Canadians can report any health or safety incidents related to the use of this product by filling out the Consumer Product Incident Report Form.
Get Dog Food Recall Alerts by Email
Get free dog food recall alerts sent to you by email. Subscribe to The Dog Food Advisor’s emergency recall notification system.
By WAN –
October 26, 2018
Animals Asia’s rescue team arrived at their Vietnam Bear Rescue Center on Tuesday, October 23rd after rescuing another female Asiatic black bear from a bile farm in Vietnam’s Cao Bang province.
The rescue marks Animals Asia’s 200th in Vietnam, with the charity having saved a further 418 bears in China.
As a result of the rescue, the bile farm has been shut down and the owners will never again be able to keep bears.
“Rescuing the 200th bear is certainly a milestone for the team, but most importantly, this is another individual rescued, another farm closed, and another step closer to completely eradicating bear bile farming in Vietnam,” said Animals Asia Vietnam Director Tuan Bendixsen in a statement.
The bear, who does not yet have a name, was originally thought to have been around three years old when registered in 2005. However, her owner claims she bought the bear 17 years ago when she was just a cub weighing an estimated 75 pounds. Moon bears can live to be up to 30 years old.
The rescued bear will now begin a 45-day quarantine period during which she will also receive health care and be introduced to a healthy, species-appropriate diet.
After quarantine, she will be moved to a spacious den where she will begin her rehabilitation process and regain her strength. Eventually, when she is physically and mentally ready, she will be introduced to other bears and given access to an outdoor enclosure.
“We’re delighted that this long-suffering bear is finally safe and we can begin to make her well again,” said Animals Asia’s Vietnam Bear and Vet Team Director, Heidi Quine. “Overcoming such extreme cruelty and isolation is never easy, but each bear reacts differently. So far, she seems calm but there have also been signs of psychological trauma.”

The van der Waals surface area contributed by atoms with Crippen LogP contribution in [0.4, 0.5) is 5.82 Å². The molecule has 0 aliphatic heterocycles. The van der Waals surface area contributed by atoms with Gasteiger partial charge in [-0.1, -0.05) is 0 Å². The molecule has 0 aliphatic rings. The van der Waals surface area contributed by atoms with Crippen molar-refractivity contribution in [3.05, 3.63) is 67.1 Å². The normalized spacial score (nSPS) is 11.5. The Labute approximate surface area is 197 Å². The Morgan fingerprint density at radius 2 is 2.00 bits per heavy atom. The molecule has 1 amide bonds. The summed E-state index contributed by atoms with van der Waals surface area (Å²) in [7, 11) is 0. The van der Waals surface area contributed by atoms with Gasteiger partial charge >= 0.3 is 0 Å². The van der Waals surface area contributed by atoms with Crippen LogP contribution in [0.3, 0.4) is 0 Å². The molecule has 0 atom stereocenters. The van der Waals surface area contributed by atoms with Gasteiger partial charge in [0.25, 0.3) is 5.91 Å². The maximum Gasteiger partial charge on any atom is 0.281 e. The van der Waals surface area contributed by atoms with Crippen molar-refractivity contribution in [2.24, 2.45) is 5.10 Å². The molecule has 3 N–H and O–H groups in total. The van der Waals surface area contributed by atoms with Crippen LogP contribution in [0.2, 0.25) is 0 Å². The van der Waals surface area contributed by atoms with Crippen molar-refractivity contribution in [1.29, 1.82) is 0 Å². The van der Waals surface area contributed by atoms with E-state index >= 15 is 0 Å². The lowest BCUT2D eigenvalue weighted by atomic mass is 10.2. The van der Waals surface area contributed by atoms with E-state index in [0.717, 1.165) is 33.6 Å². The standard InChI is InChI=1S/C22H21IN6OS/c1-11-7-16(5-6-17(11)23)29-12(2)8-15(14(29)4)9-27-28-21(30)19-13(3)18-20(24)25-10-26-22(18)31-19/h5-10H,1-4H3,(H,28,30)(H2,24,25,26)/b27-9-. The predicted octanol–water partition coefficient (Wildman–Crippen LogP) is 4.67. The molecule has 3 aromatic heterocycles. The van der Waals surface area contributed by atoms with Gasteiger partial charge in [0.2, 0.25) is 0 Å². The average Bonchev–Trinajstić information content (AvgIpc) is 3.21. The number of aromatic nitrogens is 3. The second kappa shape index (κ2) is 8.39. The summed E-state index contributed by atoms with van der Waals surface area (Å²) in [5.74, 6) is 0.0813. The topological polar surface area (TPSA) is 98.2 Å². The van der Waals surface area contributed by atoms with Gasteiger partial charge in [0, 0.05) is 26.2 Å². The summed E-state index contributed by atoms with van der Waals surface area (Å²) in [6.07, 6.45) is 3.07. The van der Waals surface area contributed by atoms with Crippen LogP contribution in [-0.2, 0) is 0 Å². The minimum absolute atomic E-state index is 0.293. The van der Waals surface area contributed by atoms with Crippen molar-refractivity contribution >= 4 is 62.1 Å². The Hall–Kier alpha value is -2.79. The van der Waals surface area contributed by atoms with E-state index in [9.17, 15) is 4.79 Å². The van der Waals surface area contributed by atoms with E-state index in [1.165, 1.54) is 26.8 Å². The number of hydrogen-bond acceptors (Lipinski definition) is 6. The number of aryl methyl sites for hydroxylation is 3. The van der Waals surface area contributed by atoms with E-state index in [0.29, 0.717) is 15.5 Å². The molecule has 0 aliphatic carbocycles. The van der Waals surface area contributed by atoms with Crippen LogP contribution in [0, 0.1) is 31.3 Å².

In August of this year, Animals Asia successfully rescued five bears in South Vietnam, while last month, a female moon bear named Sky was rescued from the mountainous Lao Cai province.
Bears on bile farms in Vietnam suffer from poor nutrition, egregious health and living conditions, and no proper veterinary care. As a result, they often display physical and emotional symptoms such as pacing and hitting their bodies against the bars of cages.
Moon bears are listed as vulnerable by the IUCN, and categorized as endangered by CITES. More than 10,000 are held on bear bile farms in China, and around 800 are also trapped in cages as part of the industry in Vietnam.
Animals Asia began to take on the issue of bear bile farming in Vietnam in 1999, opening its Vietnam Bear Rescue Center (VBRC), the first sanctuary devoted to bears in that country, in 2008.
Bear bile farming has been illegal in Vietnam since 2005 when every bear in captivity was micro-chipped. However, without facilities to hold the over 4,000 bears on farms at the time, those holding the bears were permitted to keep them, and the practice persisted.
However, in 2017, the government signed a landmark partnership agreement with Animals Asia to ensure that every farm is closed and the remaining approximately 800 bears are sent to sanctuaries by 2022.
Today, nearly 200 bears live peaceful lives at Animals Asia’s VBRC, while a further 190 are cared for by the nonprofit organization in China.
No-Name is in bad shape. She’s suffered in silence for many years. She will need extensive care and rehabilitation in the coming weeks and months.
To help, please donate to Animals Asia https://worldanimalnews.com/breaking-200th-bear-arrives-at-animals-asias-vietnam-sanctuary-after-suffering-17-years-of-bile-farm-misery/ #EndBearBileFarming